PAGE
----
Wildlife Reservoirs of Livestock Disease: Planning Responses to Suspected Outbreaks of Classical Swine Fever in Feral Swine
- Author(s): Ward, Alastair I.
- Massei, Giovanna
- Cowan, David P.
- et al.
Published Web Locationhttps://doi.org/10.5070/V426110359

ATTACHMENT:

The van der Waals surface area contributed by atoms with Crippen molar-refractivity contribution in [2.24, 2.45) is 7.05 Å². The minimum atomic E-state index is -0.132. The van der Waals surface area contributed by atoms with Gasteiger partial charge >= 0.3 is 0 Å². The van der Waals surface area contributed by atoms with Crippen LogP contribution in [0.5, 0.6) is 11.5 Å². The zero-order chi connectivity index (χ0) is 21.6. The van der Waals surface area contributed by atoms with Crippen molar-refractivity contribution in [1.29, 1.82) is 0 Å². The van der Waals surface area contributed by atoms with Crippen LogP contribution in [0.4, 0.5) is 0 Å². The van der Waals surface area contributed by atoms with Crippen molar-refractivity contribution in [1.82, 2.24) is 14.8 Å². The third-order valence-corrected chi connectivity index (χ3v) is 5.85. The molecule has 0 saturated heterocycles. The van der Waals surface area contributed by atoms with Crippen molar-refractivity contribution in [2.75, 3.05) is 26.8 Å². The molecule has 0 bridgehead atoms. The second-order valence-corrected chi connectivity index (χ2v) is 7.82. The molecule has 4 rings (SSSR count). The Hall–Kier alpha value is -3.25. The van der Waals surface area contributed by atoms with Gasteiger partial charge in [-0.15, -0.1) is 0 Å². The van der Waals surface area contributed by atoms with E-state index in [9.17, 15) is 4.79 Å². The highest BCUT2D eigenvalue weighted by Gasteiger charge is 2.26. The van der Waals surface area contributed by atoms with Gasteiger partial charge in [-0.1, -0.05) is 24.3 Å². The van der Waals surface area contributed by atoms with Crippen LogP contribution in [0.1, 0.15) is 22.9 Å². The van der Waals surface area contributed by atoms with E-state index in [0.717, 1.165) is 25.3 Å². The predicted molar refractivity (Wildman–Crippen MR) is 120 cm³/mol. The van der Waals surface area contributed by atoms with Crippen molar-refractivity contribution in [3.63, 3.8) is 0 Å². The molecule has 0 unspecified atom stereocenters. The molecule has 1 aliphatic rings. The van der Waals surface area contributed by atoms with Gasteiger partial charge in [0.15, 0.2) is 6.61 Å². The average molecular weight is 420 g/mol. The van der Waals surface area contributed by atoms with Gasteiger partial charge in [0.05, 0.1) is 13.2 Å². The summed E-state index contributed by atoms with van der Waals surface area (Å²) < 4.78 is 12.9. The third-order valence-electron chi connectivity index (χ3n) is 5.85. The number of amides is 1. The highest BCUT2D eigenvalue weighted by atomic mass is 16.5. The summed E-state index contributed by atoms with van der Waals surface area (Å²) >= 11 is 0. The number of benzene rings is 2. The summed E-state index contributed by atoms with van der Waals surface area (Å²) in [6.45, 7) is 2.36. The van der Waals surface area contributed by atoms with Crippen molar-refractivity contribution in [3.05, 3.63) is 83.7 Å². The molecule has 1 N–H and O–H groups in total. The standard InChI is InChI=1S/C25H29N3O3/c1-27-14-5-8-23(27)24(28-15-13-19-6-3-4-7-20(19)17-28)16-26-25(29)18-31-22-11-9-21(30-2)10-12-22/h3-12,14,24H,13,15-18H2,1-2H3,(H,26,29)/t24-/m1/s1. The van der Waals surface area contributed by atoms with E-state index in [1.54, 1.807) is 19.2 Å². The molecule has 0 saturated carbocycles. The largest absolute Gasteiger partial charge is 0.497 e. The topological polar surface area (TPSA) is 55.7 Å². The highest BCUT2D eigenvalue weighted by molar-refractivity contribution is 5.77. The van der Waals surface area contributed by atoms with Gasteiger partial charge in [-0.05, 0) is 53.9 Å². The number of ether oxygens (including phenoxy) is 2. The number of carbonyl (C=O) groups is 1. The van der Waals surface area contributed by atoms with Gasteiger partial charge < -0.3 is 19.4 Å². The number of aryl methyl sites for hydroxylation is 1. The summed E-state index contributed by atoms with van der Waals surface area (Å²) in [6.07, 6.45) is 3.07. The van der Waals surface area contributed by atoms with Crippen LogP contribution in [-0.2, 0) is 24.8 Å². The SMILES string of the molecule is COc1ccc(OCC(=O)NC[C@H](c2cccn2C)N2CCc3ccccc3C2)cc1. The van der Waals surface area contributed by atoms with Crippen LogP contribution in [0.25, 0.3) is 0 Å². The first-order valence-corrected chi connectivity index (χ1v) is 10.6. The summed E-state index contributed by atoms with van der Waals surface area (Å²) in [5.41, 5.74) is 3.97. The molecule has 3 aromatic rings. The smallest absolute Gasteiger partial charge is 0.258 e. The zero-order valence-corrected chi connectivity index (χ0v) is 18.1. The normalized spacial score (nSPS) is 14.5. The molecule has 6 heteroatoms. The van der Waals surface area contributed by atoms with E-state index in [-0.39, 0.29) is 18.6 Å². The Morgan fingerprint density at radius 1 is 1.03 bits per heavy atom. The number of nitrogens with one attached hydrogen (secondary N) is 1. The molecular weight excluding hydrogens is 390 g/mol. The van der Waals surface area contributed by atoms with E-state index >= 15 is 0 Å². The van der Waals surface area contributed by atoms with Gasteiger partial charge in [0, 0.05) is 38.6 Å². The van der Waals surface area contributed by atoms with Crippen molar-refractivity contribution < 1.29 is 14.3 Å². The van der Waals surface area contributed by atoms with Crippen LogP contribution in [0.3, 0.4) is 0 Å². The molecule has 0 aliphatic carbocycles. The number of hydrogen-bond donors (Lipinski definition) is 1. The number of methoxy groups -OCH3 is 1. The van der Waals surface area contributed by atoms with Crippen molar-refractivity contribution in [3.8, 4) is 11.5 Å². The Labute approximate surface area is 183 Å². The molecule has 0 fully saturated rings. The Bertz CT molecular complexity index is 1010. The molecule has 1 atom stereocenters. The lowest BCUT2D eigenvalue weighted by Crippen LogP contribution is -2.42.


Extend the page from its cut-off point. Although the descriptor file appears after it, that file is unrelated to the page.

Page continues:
Food security and international trade require healthy livestock. A wildlife reservoir can compromise control of livestock disease. When disease is suspected in wildlife, initial questions include whether their behaviour, ecology and proximity to livestock pose a significant risk. Then, what options are there for mitigating risk? If we respond, how should we measure success? Following action, lessons must be learned so that we are more effective during the next disease outbreak. At least 4 discrete populations of feral swine currently exist in England at relatively low densities. In the event of a suspected classical swine fever (CSF) outbreak, investigation zones and control strategies may need to be initiated, and so new models need to be created to fit these English populations. Here, we present an approach to using data collected during scientific research projects and wildlife management exercises to aid decisions on how to resource a program of disease detection and control if CSF was suspected to have broken out in feral swine populations in England. Culling efficiency was estimated through trapping and shooting records. Results were used to create predictive models which determined resources and costs required to carry out an efficient cull within various possible scenarios. Trapping over 26 months at one 427-ha site resulted in the capture of 130 swine at an average of 0.21 swine per trap-night and US$477 per animal. Shooting by two government hunters over 12 months at another site resulted in the culling of 56 swine, equating to 1 swine shot for every 18 hrs 40 mins; total effort was 41 hrs 44 mins with total cost around US$75,628 (US$1,350) per animal. Using simulation models, we estimated the costs of delivering a cull via a combined approach of trapping and shooting to detect CSF at 1% and 5% seroprevelance. Costs ranged widely, depending on scenario, with minimum costs of US$51,404 and $69,029, and maximum costs of US$231,545 and $203,109, respectively. Results suggest that at present it is feasible to deliver a sampling strategy that could detect and potentially resolve the occurrence of CSF in feral swine in England.